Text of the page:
Howard County’s National Pollutant Discharge Elimination System (NPDES) Municipal Separate Storm Sewer System (MS4) permit, issued by the Maryland Department of the Environment (MDE), requires a number of activities for permit compliance. The sections below include descriptions of some of the activities required and managed by the Stormwater Management Division.
Under Howard County’s National Pollutant Discharge Elimination System (NPDES) municipal separate storm sewer system (MS4) permit, the Maryland Department of the Environment (MDE) requires the County to annually submit all storm sewer system data and all stormwater best management practice (BMP) data, including delineated drainage areas, in geographic information system (GIS) format. To comply with this permit condition, the County has been requiring that digital design information related to BMPs and storm drain systems be submitted with development plans and capital projects as of July 1, 2017. These data will be incorporated into the County’s GIS inventory for asset management and for submittal to MDE.
Design information required to be submitted digitally includes:
- a PDF final plan for the project
- locations of Best Management Practices (BMPs), outfalls, manholes, inlets, pipes, and easements
- delineations of drainage areas to outfalls and BMPs
- data on BMP, outfall, manhole, inlet, and pipe design information (types, dimensions, materials, plan approval date, etc.)
Data can be submitted in a GIS geodatabase, as GIS shapefiles, or as AutoCAD dxf files with an associated completed Excel file. GIS format is preferred. To submit in GIS, please contact Christine Lowe at [email protected]d.gov. A link to the Excel template can be found here:
When any new construction, substantial improvement, or repair for a substantially damaged building is conducted in or adjacent to the Special Flood Hazard Area (SFHA), the Department of Inspections, Licenses & Permits (DILP) requires the following floodplain-related certificates to be included with the construction permits, where applicable:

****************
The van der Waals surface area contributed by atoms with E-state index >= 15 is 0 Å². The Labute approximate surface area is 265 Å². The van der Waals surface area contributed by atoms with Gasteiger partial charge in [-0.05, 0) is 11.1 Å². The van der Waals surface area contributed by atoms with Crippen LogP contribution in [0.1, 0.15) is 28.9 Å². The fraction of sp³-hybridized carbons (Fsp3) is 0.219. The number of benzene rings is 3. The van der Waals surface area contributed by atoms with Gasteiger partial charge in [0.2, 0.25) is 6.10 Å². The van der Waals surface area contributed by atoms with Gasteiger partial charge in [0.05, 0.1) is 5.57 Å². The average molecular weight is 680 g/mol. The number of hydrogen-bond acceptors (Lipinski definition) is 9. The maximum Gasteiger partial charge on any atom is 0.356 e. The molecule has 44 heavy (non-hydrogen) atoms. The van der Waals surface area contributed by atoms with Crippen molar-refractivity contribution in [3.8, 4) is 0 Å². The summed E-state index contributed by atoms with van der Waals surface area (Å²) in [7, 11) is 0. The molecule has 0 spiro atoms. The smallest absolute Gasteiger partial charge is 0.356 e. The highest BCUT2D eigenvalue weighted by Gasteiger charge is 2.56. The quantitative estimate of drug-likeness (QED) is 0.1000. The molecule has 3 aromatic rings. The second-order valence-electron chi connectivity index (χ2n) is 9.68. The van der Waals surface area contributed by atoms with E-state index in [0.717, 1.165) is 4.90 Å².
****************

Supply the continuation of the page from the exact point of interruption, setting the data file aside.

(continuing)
- Elevation Certificate
- Non-residential Floodproofing Certificate
- Engineered Flood Opening Certificate
- No-Rise Certificate
- Nonconversion Agreement
Requiring development adjacent to the SFHA to follow development restrictions for the SFHA and complete Elevation Certificates and other floodplain-related certificates are higher regulatory standards adopted by Howard County.
The Howard County Design Manual - Volume I has been revised and is available for viewing. Of particular note is the revision to the 24-hour rainfall rates for all design storms used in stormwater management computations and their effective date. Other minor revisions and clarifications have also been made.
On December 18, 2014, Howard County received a new National Pollutant Discharge Elimination System (NPDES) Municipal Separate Storm Sewer System (MS4) Discharge Permit from the Maryland Department of the Environment (MDE). The County's MS4 permit includes requirements for watershed restoration activities, specifically preparation of a restoration plan within the first year of the permit term. To address this requirement, Howard County developed a Countywide Implementation Strategy (CIS) in 2015. A revised CIS was developed in 2017.
NOTE: The costs shown to implement the Financial Assurance Plan to meet the stated goals of the plan have been estimated. The cost estimates provided in the CIS will likely adjust as the County progresses with implementation of its program.
Learn more about Watershed Protection and Restoration Fund.
In accordance with Howard County's National Pollutant Discharge Elimination System (NPDES) Municipal Separate Storm Sewer System (MS4) Permit (Number MD0068322, 11-DP-3318), the County must prepare Annual Updates to report on the progress made during the preceding permit year. Progress is reported on compliance with pollutant source identification; management programs including stormwater management, erosion and sediment control and illicit discharge detection and elimination; restoration plans, watershed assessments, and Total Maximum Daily Loads (TMDLs); assessment of controls and monitoring; program funding; and special programmatic conditions. The County submitted the Annual Update for its 26th permit year to the Maryland Department of the Environment (MDE) on December 15, 2021.